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Harry Belafonte has achieved lasting fame for such songs as "The Banana Boat Song (Day-O)," and for his humanitarian work.
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Oscar Hammerstein II had written the musical as a contemporary, African-American version of the opera Carmen, by Georges Bizet. Belafonte received an Academy Award nomination for his portrayal of Joe, a soldier who falls for the title character, played by Dandridge.
The success of Carmen Jones made Belafonte a star,
and soon he became a music sensation. After signing with RCA Victor Records, he released Calypso (1956), an album featuring his take on traditional Caribbean folk music. "The Banana Boat Song (Day-O)" proved to be proved a huge hit. More than just a popular tune, it also had a special meaning for Belafonte. "That song is a way of life," Belafonte later told The New York Times. "It's a song about my father, my mother, my uncles, the men and women who toil in the banana fields, the cane fields of Jamaica."
Calypso introduced America to a new genre of music, and became the first album to sell more than one million copies. Belafonte also worked with other folk artists, including Bob Dylan and the legendary Odetta. The pair sang their version of the traditional children's song "There's a Hole in My Bucket." In 1961, Belafonte had another big hit with "Jump in the Line."
Belafonte proved to be a ground-breaker in another realm as well: He became the first African-American television producer, working on numerous musical shows. In the early 1970s, Belafonte teamed up with singer Lena Horne for a one-hour special.
By the mid-1970s, Belafonte was no longer hitting the charts. On the big screen, Belafonte had some success with his collaborations with longtime friend Sidney Poitier, including 1972's Buck and the Preacher and 1974's Uptown Saturday Night. But despite this success, Belafonte decided to take a break from movie-making. He made numerous television appearances in the 1970s and 1980s, including a guest spot on The Muppet Show, on which he sang several of his most popular songs. Belafonte also worked with Marlo Thomas on the 1974 children's special Free To Be ... You and Me.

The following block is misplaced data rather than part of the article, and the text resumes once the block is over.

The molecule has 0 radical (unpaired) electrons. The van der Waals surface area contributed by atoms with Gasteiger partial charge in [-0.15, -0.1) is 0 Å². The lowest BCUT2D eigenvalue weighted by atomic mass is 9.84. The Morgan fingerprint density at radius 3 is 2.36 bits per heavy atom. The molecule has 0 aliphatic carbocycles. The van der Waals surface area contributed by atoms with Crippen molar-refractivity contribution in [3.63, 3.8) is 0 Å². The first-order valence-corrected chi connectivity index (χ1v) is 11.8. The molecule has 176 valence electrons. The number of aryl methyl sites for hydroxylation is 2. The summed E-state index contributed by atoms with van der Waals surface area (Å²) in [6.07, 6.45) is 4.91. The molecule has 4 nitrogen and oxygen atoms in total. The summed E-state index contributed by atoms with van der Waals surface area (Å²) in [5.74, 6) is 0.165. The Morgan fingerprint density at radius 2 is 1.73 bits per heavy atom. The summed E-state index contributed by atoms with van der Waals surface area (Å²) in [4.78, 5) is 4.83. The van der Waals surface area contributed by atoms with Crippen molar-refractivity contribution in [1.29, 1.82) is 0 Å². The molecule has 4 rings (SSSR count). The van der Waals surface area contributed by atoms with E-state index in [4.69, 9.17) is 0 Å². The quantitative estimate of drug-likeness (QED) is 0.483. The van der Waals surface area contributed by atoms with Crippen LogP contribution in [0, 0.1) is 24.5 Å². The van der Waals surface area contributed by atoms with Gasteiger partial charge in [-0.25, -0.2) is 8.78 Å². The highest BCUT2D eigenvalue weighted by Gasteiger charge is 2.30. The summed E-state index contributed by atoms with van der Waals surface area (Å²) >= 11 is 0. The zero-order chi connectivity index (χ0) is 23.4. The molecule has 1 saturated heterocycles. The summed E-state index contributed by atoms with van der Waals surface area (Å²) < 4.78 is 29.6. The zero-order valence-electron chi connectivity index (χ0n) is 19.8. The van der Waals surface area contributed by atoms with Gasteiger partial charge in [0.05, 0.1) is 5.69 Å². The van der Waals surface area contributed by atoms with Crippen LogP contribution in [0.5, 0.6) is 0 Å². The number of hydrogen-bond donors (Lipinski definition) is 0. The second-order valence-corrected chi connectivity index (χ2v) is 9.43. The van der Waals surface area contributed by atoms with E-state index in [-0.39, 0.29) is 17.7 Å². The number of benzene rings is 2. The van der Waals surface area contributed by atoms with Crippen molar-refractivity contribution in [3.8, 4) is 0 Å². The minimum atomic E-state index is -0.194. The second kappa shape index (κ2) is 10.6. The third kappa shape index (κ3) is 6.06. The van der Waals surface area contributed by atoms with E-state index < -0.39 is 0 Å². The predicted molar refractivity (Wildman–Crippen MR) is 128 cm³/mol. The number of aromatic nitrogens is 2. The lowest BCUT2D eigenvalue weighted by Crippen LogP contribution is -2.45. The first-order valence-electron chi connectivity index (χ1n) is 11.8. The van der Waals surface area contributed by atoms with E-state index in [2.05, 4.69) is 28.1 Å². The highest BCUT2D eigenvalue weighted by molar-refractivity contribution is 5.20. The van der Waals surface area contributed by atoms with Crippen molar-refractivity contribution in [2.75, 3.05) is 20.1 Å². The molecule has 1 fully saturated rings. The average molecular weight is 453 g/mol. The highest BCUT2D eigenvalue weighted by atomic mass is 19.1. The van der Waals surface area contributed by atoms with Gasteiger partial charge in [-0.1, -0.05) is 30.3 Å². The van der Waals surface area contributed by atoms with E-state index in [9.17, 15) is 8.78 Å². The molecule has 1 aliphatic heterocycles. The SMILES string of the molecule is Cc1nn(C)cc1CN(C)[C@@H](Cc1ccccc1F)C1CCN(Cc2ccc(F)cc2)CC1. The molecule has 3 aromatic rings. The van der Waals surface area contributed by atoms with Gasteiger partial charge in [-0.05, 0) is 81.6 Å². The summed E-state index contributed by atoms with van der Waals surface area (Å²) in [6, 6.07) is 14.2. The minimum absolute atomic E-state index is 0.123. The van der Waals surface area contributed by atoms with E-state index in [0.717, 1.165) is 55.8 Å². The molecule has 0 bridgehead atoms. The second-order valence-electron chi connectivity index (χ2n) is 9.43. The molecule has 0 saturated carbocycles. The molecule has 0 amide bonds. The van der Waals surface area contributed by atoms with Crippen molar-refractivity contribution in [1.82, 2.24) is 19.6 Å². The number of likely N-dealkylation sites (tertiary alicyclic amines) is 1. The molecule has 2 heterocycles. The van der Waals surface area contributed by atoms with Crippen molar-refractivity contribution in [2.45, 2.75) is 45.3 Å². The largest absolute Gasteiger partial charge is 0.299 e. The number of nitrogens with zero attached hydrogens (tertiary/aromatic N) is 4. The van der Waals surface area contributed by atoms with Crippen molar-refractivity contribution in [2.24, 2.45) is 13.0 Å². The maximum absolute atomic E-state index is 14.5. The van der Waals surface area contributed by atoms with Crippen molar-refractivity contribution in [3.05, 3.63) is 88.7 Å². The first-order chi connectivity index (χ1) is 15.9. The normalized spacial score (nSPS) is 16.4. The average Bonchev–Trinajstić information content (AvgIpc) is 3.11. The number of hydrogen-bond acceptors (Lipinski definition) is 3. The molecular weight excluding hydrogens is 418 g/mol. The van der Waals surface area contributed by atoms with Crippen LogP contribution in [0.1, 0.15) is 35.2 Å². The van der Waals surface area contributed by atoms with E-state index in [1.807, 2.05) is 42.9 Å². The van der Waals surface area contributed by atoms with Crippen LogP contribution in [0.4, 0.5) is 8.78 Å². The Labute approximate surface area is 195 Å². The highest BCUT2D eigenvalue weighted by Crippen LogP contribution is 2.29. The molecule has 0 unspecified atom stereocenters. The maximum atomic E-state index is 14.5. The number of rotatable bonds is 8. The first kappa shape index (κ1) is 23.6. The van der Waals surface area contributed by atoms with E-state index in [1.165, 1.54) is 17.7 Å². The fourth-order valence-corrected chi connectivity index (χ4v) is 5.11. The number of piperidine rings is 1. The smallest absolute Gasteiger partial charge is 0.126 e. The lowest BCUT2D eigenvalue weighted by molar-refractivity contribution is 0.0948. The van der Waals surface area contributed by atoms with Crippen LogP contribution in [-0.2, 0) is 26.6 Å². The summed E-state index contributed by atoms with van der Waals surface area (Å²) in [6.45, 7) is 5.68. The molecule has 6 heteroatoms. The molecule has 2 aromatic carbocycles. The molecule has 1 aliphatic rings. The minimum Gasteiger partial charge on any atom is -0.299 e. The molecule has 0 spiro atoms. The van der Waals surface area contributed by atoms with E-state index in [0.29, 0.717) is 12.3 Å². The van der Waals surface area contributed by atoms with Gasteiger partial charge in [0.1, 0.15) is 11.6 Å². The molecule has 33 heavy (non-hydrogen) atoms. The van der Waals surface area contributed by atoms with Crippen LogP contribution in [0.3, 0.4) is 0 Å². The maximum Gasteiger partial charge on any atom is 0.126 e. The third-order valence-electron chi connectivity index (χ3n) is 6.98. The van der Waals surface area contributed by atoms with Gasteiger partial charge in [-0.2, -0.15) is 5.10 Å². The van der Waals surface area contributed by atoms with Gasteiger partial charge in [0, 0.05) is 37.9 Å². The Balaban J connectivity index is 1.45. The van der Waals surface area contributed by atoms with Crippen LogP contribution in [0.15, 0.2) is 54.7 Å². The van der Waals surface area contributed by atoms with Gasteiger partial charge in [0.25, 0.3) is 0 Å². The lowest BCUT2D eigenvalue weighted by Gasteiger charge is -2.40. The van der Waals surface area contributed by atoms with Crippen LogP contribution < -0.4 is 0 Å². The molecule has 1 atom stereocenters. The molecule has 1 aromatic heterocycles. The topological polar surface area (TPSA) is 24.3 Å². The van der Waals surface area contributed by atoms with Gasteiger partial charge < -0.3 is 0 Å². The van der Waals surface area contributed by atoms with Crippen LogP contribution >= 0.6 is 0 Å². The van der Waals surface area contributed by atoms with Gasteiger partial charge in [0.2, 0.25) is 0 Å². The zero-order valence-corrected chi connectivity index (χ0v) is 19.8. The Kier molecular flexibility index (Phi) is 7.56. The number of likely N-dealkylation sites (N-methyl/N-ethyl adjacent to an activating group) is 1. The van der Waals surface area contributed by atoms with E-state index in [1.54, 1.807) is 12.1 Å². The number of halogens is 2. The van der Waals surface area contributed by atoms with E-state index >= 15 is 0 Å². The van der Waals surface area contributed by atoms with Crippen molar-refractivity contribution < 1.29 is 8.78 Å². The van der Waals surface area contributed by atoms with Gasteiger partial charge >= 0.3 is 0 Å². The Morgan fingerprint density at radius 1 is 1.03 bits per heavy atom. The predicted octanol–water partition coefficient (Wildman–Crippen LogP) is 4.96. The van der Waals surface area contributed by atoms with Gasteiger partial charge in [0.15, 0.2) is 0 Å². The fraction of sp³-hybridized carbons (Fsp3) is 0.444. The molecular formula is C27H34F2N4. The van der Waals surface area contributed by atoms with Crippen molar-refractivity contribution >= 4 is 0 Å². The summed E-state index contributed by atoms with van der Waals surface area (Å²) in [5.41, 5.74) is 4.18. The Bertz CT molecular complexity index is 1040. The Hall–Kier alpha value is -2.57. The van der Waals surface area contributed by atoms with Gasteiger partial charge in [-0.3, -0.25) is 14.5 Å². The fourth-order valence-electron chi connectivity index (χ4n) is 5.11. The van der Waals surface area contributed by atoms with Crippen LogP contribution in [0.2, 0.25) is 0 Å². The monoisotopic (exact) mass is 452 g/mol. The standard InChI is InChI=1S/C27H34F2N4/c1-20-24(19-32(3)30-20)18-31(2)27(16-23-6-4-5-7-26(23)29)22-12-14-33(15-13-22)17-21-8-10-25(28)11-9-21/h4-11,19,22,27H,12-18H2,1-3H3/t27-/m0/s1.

In the 1990s, Belafonte returned to the big screen with two films. He starred with John Travolta in White Man's Burden (1995), which was a commercial and critical disappointment. The following year, Belafonte played against type as a heartless gangster in Robert Altman's Kansas City. He also appeared in 2006's Bobby, a film about the assassination of Robert F. Kennedy.
Always outspoken, Belafonte found inspiration for his activism from such figures as singer Paul Robeson; writer and activist W. E. B. Du Bois; and civil rights leader Martin Luther King, Jr. In the 1950s, Belafonte met civil rights leader Martin Luther King, Jr. The pair became good friends, and Belafonte emerged as a strong voice for the civil rights movement. He provided financial backing for the Student Nonviolent Coordinating Council and participated in numerous rallies and protests. Belafonte was with King when the civil rights leader gave his famous "I Have A Dream" speech in Washington, D.C., and visited with him days before King was assassinated in 1968.
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